As a result of the battle, General McDowell was demoted and thirty-four year old George B. McClellan was made commander of the new Army of the Potomac. Some attributed bad luck and not bad leadership to the failure of the Federal troops in this battle.

Many people in the South thought that this battle indicated that the Federal soldiers were inferior to their own and expected a relatively quick victory in this war. Many of the shamed people in the North agreed with this assessment and thought it best to make immediate peace with the South. They did not realize at the time, that in the end it might have done the Union more good than harm. Bull Run awakened the North to reality and renewed their determination. They came to realize they would have to put together a real army and expert attention would have to be given to the organization of it. Sentiment in the South after the battle was that one "Reb" could whip ten Yankees. It was a great day for the victors, albeit costly. It was going to be far costlier war than they now realized. Article source: A paper titled The Civil War Battle At Bull Run by Lee Whitney who credits the following sources: Irwin Unger, Instant American History; Bruce Catton, Short History of the Civil War, The Coming Fury, and Mr. Lincoln's Army; Frank E. Vandiver, Their Tattered Flags; A. B. Roman, The Military Operations of General Beauregard; Francis Trevelyan Miller, The Opening Battles.

Battle results:
Approximatly 400 Confederates were killed and 1,600 wounded, of whom some 225 would die of their wounds.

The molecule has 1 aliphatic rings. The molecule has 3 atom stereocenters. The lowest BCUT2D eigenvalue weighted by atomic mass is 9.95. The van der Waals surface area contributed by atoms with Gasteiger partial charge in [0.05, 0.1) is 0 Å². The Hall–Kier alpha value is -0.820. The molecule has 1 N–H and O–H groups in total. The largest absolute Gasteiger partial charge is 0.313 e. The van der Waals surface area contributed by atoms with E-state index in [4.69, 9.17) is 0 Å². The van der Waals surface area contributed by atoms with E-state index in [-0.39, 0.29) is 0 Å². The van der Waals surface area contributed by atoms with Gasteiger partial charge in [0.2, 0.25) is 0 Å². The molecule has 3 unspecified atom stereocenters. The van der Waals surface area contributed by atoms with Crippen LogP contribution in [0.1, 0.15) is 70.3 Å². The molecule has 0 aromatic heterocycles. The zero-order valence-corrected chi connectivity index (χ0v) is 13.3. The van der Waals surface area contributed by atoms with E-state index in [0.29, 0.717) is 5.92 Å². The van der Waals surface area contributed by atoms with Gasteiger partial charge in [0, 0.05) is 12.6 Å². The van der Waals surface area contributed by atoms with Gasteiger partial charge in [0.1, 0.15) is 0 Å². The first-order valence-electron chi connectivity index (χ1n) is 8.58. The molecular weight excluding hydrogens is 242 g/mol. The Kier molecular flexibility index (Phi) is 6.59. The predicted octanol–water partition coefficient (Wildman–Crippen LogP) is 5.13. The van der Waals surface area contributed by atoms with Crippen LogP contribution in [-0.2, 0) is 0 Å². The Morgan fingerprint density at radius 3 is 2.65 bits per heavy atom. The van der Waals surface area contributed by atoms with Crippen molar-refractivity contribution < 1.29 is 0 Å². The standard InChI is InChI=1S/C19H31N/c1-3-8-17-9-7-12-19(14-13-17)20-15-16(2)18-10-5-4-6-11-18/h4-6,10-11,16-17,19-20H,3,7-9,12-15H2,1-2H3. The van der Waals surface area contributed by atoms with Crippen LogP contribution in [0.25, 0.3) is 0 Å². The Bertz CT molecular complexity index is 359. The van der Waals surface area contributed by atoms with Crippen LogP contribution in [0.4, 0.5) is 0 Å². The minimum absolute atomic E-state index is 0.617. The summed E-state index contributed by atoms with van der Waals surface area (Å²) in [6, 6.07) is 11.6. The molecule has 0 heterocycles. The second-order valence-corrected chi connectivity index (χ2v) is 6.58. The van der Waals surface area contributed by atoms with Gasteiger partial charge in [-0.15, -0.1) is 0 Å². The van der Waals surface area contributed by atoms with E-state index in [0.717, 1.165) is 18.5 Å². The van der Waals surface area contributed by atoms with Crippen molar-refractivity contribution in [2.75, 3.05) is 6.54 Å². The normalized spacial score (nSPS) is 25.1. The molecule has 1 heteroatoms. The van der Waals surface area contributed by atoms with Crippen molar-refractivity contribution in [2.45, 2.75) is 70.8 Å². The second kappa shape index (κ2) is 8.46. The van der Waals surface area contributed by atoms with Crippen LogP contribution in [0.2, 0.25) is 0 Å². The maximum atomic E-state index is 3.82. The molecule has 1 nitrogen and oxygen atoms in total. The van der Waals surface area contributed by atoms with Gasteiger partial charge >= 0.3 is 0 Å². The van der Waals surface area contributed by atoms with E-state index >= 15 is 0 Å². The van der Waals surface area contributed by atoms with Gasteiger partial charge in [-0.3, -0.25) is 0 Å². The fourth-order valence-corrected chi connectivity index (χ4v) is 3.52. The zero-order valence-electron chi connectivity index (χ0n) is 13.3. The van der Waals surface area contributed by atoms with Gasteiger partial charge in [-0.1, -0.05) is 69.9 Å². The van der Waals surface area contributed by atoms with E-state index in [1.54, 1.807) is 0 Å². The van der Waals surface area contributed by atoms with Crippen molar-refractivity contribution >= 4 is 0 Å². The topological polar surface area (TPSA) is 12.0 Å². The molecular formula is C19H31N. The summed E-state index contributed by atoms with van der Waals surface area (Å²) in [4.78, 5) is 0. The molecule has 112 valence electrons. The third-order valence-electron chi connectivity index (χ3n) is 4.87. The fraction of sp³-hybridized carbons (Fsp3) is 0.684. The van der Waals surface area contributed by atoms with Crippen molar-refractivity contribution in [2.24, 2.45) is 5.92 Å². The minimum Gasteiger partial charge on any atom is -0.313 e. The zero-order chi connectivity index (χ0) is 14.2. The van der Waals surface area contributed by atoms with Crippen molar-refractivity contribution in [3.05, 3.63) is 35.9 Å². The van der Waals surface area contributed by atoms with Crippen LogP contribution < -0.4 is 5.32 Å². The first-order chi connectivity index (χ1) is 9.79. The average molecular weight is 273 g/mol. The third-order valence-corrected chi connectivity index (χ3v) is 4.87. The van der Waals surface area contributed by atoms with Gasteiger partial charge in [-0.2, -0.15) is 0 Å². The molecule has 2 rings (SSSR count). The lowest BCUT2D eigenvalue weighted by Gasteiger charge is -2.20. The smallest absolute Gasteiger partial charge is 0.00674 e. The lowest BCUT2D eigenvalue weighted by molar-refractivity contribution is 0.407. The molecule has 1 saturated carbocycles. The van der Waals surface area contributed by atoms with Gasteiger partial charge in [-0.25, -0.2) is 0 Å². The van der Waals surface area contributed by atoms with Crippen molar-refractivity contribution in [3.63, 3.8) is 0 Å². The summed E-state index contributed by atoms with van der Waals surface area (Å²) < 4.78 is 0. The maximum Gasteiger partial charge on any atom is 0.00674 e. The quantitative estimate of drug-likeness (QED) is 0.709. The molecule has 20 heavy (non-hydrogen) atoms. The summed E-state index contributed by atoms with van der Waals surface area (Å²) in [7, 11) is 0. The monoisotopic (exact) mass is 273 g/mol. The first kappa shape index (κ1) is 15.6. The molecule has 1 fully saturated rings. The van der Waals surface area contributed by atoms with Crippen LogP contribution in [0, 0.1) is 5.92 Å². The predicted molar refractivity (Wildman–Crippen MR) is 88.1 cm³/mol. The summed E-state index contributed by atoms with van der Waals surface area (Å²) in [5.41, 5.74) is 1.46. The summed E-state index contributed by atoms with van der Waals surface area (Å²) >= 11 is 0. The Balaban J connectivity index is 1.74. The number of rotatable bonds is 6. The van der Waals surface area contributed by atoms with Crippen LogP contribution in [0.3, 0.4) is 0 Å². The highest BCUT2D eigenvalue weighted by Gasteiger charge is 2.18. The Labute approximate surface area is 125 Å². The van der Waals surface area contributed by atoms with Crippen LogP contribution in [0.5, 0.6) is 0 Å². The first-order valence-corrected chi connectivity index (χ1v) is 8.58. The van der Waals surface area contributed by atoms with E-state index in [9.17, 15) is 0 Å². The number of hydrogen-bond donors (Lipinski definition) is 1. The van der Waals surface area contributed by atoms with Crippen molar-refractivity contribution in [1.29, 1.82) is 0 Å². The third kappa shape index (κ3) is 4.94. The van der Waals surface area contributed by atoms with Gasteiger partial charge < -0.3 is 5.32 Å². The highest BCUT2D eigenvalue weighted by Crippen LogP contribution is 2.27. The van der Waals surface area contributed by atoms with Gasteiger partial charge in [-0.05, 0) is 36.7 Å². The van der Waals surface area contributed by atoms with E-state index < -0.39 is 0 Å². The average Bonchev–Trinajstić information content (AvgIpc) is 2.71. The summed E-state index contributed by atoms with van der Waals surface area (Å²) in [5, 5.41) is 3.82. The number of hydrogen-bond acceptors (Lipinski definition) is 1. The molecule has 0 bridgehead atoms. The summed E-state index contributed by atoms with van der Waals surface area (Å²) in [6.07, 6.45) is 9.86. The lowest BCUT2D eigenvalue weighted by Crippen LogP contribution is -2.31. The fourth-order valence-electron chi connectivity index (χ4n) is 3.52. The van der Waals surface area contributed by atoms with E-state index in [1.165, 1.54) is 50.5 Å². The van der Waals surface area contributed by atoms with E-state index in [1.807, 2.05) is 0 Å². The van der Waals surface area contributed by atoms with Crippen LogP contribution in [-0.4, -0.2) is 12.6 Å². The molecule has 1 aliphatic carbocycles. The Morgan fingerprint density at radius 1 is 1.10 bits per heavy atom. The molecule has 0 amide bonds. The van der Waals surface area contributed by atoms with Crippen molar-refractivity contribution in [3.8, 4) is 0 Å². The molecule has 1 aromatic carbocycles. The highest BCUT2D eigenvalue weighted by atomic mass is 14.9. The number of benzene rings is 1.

Approximatly 625 Union forces were killed and mortally woulded, 950 non-mortally wounded, and more than 1,200 captured.
Battle results source: Battle Cry of Freedom By James McPherson

Info above from this URL

Civil War Veteran - William Potter

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The Cruel War
The first set of lyrics are from the web author. These lyrics were used during tours of singing colonial songs at local schools in the Norwich, New York area. The Norwich Historical Society members organized the tour, and collected the following lyrics:

The cruel war is raging, Johnny has to fight.
I want to be with him, from morning 'til night.

I want to be with him, it grieves my heart so,
"Won't you let me go with you?", "No, My Love, No."

"I'll tie up my hair, men's clothing I'll put on
I'll pass as your comrade, as we march along."

"I'll pass as your comrade, noone will ever know
Won't you let me go with you?" "No, My Love, No."

"Oh Johnny, oh Johhny, I fear you are unkind
I want to be with you, from morning 'til night."

"I want to be with you, it grieves my heart so,
Won't you let me go with you?" "Yes, My Love, Yes."


Lyrics - Version 1 (see info below)

The cruel war is raging Johnny has to fight
I want to be with him from morning till night

I'm counting the minutes the hours and the days,
Oh Lord, stop the cruel war, for this, my heart prays.

I made my decision, I will join up too,
Oh Johnny, dear Johnny, I'll soon be with you.

We women are fighters, we can help you win,
Oh Johnny, I'm hoping, that they'll take me in.

Repeat first verse


Lyrics - Version 2

The cruel war is raging Johnny has to fight
I want to be with him from morning till night

Oh Johhny, dear Johnny, morning, noon and night,
I think of you marching, left, right, left and right

I know you're so gentle when you hold me tight,
Oh how will they make you get out there and fight?

Go speak to your sergeant, and say you want out,
Just say you're allergic to this kind of bout.

Oh Johnny, dear Johnny, yes, I know you're brave,
But oh how I miss you, it's your love I crave.

Oh why did the army take you from my side,
To go into battle, away from your bride.

Version 1 and 2 above: Information, Lyrics and Music from: The Golden Encyclopedia of Folk Music
Lewis Publishing Company Hal Leonard Publishing Corporation Not Dated ISBN 0-88188-380-8

Barry Taylor Information Lyrics
I first heard The Cruel War on a Peter, Paul and Mary album. My source traces it back to the American Civil War, but it's likely it is based on an older English tune. I've included two versions of lyrics.